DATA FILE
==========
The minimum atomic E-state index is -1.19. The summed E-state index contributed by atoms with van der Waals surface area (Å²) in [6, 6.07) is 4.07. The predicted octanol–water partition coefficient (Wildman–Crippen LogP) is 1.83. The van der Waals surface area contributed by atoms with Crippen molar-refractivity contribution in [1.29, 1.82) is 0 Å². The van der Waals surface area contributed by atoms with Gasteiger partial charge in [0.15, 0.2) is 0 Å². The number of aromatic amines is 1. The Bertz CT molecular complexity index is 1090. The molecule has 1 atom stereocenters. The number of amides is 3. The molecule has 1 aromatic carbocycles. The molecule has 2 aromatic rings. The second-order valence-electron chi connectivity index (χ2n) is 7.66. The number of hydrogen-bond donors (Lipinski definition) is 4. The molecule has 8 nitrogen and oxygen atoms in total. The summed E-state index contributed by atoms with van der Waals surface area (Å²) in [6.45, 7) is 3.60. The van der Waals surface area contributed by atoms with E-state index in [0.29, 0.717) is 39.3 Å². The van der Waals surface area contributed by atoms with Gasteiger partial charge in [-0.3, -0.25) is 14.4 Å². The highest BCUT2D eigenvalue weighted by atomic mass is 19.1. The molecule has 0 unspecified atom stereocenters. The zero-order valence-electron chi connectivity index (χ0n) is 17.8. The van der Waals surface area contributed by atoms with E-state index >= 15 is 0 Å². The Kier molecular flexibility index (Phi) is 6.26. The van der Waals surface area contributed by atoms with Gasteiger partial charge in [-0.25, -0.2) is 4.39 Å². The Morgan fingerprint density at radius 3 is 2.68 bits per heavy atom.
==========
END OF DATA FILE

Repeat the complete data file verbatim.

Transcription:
The minimum atomic E-state index is -1.19. The summed E-state index contributed by atoms with van der Waals surface area (Å²) in [6, 6.07) is 4.07. The predicted octanol–water partition coefficient (Wildman–Crippen LogP) is 1.83. The van der Waals surface area contributed by atoms with Crippen molar-refractivity contribution in [1.29, 1.82) is 0 Å². The van der Waals surface area contributed by atoms with Gasteiger partial charge in [0.15, 0.2) is 0 Å². The number of aromatic amines is 1. The Bertz CT molecular complexity index is 1090. The molecule has 1 atom stereocenters. The number of amides is 3. The molecule has 1 aromatic carbocycles. The molecule has 2 aromatic rings. The second-order valence-electron chi connectivity index (χ2n) is 7.66. The number of hydrogen-bond donors (Lipinski definition) is 4. The molecule has 8 nitrogen and oxygen atoms in total. The summed E-state index contributed by atoms with van der Waals surface area (Å²) in [6.45, 7) is 3.60. The van der Waals surface area contributed by atoms with E-state index in [0.29, 0.717) is 39.3 Å². The van der Waals surface area contributed by atoms with Gasteiger partial charge in [-0.3, -0.25) is 14.4 Å². The highest BCUT2D eigenvalue weighted by atomic mass is 19.1. The molecule has 0 unspecified atom stereocenters. The zero-order valence-electron chi connectivity index (χ0n) is 17.8. The van der Waals surface area contributed by atoms with E-state index >= 15 is 0 Å². The Kier molecular flexibility index (Phi) is 6.26. The van der Waals surface area contributed by atoms with Gasteiger partial charge in [-0.25, -0.2) is 4.39 Å². The Morgan fingerprint density at radius 3 is 2.68 bits per heavy atom.